Presentation on theme: "They know the price of everything but the value of nothing. Issues of home, home loss and compensation in urban regeneration. Lee Crookes Department of."— Presentation transcript:
They know the price of everything but the value of nothing. Issues of home, home loss and compensation in urban regeneration. Lee Crookes Department of Town and Regional Planning, University of Sheffield
My research on Housing Market Renewal (HMR) – The omission of considerations of home from HMR research and policy – The impacts of losing home – Compensation arrangements Valuing home
Low-income households continue to subsidise urban regeneration...the funds allocated to relocation are less than 5% of the total cost of clearing and taking the land...The real cost of relocation is very much higher, but is paid in various ways by the people being moved out. Under present conditions, the redevelopment of American cities is economically possible only because of the hidden subsidies provided by the residents for the areas to be cleared (Gans, 1972: 202)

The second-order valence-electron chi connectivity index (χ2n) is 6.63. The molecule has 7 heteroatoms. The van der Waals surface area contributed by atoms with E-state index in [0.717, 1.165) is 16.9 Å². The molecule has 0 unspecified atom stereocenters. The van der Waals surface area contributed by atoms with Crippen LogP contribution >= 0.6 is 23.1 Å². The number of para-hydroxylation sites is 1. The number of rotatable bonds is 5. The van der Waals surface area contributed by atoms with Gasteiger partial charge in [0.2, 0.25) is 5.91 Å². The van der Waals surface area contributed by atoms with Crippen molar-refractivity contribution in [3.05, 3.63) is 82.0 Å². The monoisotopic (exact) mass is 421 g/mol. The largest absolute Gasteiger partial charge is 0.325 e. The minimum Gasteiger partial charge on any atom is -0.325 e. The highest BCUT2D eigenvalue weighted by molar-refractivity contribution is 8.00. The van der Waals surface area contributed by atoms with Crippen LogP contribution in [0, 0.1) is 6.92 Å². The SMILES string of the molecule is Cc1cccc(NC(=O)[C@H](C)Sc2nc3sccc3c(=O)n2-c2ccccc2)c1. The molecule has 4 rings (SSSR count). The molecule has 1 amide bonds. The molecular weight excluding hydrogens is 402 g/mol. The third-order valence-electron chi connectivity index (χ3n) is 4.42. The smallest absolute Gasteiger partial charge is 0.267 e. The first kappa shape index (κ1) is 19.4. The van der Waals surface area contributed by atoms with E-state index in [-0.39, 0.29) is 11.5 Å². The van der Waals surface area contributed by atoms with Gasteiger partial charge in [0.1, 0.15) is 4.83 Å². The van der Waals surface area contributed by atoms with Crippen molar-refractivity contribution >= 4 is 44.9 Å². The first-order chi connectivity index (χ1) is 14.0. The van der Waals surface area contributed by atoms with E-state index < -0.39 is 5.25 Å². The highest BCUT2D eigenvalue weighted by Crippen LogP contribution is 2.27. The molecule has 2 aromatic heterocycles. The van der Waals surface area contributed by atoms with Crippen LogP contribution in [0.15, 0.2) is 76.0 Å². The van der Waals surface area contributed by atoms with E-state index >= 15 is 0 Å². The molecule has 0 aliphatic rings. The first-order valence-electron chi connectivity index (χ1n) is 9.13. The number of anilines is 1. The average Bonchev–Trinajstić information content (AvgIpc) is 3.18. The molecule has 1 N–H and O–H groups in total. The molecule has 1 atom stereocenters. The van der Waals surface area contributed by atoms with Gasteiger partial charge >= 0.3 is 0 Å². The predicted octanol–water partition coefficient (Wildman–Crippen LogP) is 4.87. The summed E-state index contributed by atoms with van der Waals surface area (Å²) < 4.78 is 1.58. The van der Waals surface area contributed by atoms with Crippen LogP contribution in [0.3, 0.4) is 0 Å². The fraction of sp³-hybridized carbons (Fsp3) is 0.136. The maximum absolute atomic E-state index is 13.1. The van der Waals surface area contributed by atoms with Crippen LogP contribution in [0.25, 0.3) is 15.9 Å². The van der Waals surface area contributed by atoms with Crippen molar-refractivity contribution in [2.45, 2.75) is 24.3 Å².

Percy Jenkins threatens to jump: what was/is the role of housing studies? Percy Jenkins made a last defiant bid to save his home yesterday…but failed. For four hours he resisted bailiffs and police, council officials and welfare workers. He roared at them from the roof top, threatened to hurl himself from a 30ft high window ledge and barricaded his doors. But in the end, weeping, he had to concede defeat. (Daily Mirror, 1969: 14-15)
"A lot of people died after they left Mowbray. It was heart-breaking for the old people. My husband was poorly, and he used to just sit and look out the window. Then before he died he said, 'You must dress me and take me to Mowbray. My Mum and Dad are looking for me, and they can't find me in Mowbray.' Yes, a lot of people died of broken hearts." (Western, 1996: 219)